Time is past using rational arguments that PM should overrule Hishammuddin. Firstly is PM in total control of UMNO? Secondly aren’t the PM & Hishammuddin of the same view on Bersih? Thirdly if either or both were not, will they be pushed aside by right wing elements within their party hell bent on squashing Bersih and if possible the Opposition and its leaders? Now the ban is put into effect. It is not conceivable that it will be lifted. What then? Is it a trifle sanguine to think that the ban has little effect??? It makes Bersih an unlawful coalition. They can now arrest all the organizers and place them in Kamunting. How is the march by supporters to proceed if they arrest all its organizers and leaders tomorrow? On the statement, “PR parties have ordered their members to support the rally, with PAS asking its million-strong members to turn up on July 9”. How is PR to participate in the political process to deny BN 2/3 majority much less make gains in coming election if its core politicians/parliamentarians supporting Bersih were arrested?

  2. #2 by Jeffrey on Sunday, 3 July 2011 - 1:37 pm

    On the argument that street protest will still proceed Tahrir Square style is it sure that Bersih will get the numbers on the streets to form the critical mass? Just the other night I was talking to people who know Ambiga. They all spoke well of her. They wondered why she was doing this. These were educated people in private & corporate circles, solid Middle Malaysia, definitely not pro government or BN. What’s shocking is that they were asking, “what’s this Bersih all about”! This makes me think that other than those who regularly surf the alternate media and blogs in the Internet many average Malaysians are either ignorant or oblivious o what Bersih stands for and what’s at stake. How are they to join the protest?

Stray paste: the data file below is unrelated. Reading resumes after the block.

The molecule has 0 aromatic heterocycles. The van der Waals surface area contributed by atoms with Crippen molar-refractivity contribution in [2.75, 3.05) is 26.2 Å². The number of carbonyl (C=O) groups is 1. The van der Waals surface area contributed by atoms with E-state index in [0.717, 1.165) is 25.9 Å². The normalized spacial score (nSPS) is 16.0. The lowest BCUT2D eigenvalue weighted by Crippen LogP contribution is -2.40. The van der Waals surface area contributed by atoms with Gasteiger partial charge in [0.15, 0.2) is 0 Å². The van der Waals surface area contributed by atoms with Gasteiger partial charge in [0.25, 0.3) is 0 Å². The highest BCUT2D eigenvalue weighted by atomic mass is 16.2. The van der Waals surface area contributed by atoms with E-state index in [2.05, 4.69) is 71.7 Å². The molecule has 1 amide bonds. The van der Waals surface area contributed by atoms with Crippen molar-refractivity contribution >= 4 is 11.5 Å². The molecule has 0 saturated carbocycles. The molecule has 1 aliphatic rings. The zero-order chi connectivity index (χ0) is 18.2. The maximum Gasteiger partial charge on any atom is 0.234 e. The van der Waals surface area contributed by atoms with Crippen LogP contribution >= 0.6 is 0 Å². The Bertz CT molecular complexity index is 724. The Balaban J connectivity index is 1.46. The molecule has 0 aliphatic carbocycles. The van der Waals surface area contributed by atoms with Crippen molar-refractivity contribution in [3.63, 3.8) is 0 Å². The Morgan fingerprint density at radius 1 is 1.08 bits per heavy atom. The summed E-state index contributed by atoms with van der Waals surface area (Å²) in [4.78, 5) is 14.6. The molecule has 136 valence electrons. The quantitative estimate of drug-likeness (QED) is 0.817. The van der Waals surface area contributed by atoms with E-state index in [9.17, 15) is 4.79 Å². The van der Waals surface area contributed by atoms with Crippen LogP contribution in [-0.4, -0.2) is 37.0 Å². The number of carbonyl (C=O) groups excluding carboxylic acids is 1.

3. #3 by Jeffrey on Sunday, 3 July 2011 - 1:38 pm

    Are our protesters adroit and dexterous in using technology (eg sms) to group or regroup in different places in the face of police/security forces’ attack? Other places where street protests were successful, there is greater level of unemployment & unemployed youths angered formed the critical mass. Here many Mat rempits and Silat opponents are on the Ruling party’s side. Protesters in other places were of comparatively homogeneous in culture race/religion : here we have different groups where race & religion cards can be better leveraged by the powers-that-be. We have opposing groups marching against Bersih. Can Bersih galvanise critical mass when leaders are absent (incarcerated) considering these differing conditions?